It’s a bit out of the way for most of those who live around the Salish Sea, but the Whatcom Museum’s Lightcatcher building is worth a visit. Especially now, with an exhibition by a Brooklyn-based artist.
Lesley Dill’s Poetic Visions: from Shimmer to Sister Gertrude Morgan focuses on two bodies of work by the versatile artist: one is metallic sculpture and the other is an installation inspired by the late folk artist, preacher, and New Orleans phenomenon Sister Gertrude Morgan. This exhibit is what you dream those dusty Smithsonian displays could be. It is history gone wild; a show of visual might that makes one feel like a child entering Disneyland.
Everything is taller than us, a scale that creates wonderment. Giant banners circle the main galleries, calling out to viewers with their fire-and-brimstone texts. Large, black oilstick letters in antiquated and contemporary fonts tower as you stand near, morphing into something more like drawings of minimalist sculpture. The show offers this kind of magic.
Sister Gertrude Morgan heard voices. Born in 1900, she heard God tell her over the years to leave her family to preach, to open a mission and a home for orphans, to begin drawing in 1956, and to quit her art in 1974. On a pedestal sits a thick catalog that accompanied Morgan’s 2005 exhibit at the New Orleans Museum of Art. She painted to create visual aids for her preaching; my favorite image in the catalog is a paper “fan” she made where, once unfolded, each layer portrays a busy hospital floor.
Two pieces in the exhibit are dresses on forms; the one entitled Sister Gertrude Wedding Dress (2010, assorted fabric, 74 by 74 by 72 inches) was guided by the fact that Morgan believed she was God’s bride. Dill allows the thread used to sew brightly colored letters onto the white dress to hang down, alluding to Shimmer, a wall length piece of colored wire in the next room that mimics both a waterfall and the hair of a colossus. The “train” of this wedding dress becomes banners whose ends swoop up to the ceiling, creating a carnival or car lot feel.
Dill’s craft is amazing. You can’t tell what things are made of, which adds to the sense that, like faith itself, we just don’t know. Her deft use of materials, such as Tyvek, metal foil, organza, glass, steel, paper, and ink, allow her great freedom.
It is rare for visual artists to incorporate writing in their work without it feeling like a shortcut where instead of showing the artist decides to tell. Dill takes no shortcuts. She uses words by some of her favorite writers — Emily Dickenson, Salvador Espriu, Tom Sleigh, Katherine Ann Porter, and Franz Kalfka — as material to render transcendental experience into form. “I think that words are wings; words lift us,” says Dill.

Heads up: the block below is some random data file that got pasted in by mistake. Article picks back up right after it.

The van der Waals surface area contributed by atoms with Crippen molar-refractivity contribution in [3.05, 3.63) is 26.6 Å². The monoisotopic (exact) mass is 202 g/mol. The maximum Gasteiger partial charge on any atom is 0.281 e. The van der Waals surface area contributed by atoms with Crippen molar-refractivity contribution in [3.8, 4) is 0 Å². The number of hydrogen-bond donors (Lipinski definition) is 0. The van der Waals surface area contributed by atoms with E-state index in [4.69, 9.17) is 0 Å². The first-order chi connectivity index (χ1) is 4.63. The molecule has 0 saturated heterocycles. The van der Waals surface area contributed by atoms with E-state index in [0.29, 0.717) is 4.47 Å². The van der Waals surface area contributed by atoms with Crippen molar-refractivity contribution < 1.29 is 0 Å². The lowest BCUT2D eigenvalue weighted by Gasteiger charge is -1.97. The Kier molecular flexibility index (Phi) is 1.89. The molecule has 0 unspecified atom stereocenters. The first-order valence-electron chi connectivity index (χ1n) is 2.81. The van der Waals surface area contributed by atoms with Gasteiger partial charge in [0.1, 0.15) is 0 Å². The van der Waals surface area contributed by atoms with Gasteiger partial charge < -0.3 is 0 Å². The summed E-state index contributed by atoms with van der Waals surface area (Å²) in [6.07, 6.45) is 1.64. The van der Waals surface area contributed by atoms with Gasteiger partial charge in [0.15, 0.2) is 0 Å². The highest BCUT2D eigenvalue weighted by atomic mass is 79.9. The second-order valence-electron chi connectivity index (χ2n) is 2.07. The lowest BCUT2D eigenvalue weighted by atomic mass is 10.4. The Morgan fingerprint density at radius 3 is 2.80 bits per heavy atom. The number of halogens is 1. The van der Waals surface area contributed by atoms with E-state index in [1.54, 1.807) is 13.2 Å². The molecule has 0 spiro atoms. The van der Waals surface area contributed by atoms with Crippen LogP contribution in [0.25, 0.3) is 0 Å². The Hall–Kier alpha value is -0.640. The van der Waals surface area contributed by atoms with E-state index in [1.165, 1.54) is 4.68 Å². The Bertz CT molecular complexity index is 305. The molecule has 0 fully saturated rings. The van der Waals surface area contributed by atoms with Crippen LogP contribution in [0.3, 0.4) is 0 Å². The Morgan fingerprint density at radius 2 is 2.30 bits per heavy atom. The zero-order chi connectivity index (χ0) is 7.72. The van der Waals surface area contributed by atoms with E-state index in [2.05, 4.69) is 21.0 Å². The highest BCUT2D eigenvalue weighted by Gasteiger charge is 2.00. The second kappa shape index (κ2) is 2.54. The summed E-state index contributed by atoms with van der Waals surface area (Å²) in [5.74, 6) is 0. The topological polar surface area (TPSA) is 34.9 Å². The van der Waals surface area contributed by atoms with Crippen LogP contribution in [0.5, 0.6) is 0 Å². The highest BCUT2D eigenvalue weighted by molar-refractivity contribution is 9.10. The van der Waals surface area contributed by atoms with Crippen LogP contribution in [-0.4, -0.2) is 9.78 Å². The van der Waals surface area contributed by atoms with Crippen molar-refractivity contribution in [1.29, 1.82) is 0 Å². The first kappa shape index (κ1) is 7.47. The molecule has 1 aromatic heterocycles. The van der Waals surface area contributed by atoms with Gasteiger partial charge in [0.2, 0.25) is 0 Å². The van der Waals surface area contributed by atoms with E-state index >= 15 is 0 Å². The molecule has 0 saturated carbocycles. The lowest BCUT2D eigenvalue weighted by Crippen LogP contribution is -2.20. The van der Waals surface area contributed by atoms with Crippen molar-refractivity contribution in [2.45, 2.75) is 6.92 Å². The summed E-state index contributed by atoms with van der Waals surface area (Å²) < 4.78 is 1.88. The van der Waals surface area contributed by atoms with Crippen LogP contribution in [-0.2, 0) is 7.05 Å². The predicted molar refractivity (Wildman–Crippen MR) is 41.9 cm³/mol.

The artist’s intelligence, aesthetic sense, and work ethic are steady as a drunk’s shaky hand after a belt. Dipping equally into darkness and light, evil and good, her obsessive fabricating keeps what could overwhelm one at bay. In a documentary that loops in a gallery of the museum, Dill refers to her metallic sculptures by calling obsessiveness “…a kind of devotion … touching the work, touching the foil, twisting the wire over and over and over again … the repetition of labor is also soothing and it marks time … it is a marking time kind of labor.”
I tire of women making art dresses, but these by Dill do not bother me one bit since they are soaked in context. Dill’s work actually seems strengthened by having a theme versus her exhibits of singular works; a theme allows her to go deeper. She is also generous in that her work is very open and approachable — meaningful without the least bit of pomp.
Lesley Dill’s biography reads like the “art media” entry in a Thesaurus. She creates sculpture, performance, opera, photography, printmaking, drawing, installations, community projects, and billboards. The documentary reveals her prolific ways as we witness art studio walls behind her on different interview days fill with new and tantalizing stuff. From the looks of things, she never sleeps.
If you haven’t visited the Whatcom Museum’s Lightcatcher building, opened in late 2009 and designed by Seattle’s Olson Sundberg Kundig Allen Architects’ founding partner Jim Olson, now would be a great time. Once in Bellingham, stop at Casa Que Pasa for their famous potato burrito to keep your body energized and warm. When you see a building with a “spectacular, translucent wall 37 feet high and 180 feet long,” stop to experience our region’s latest world-class museum.
If you go: Lesley Dill’s Poetic Visions: From Shimmer to Sister Gertrude Morgan, at Whatcom Museum Lightcatcher Building, 250 Flora St., Bellingham. Open noon to 5 p.m, Tuesday-Sunday through March 4, 2012. Details here. General admission is $10; discounted to $5 on Thursdays. The museum is holding its Native Art Market & Family Activity Dec. 10-11, when admission is only $3.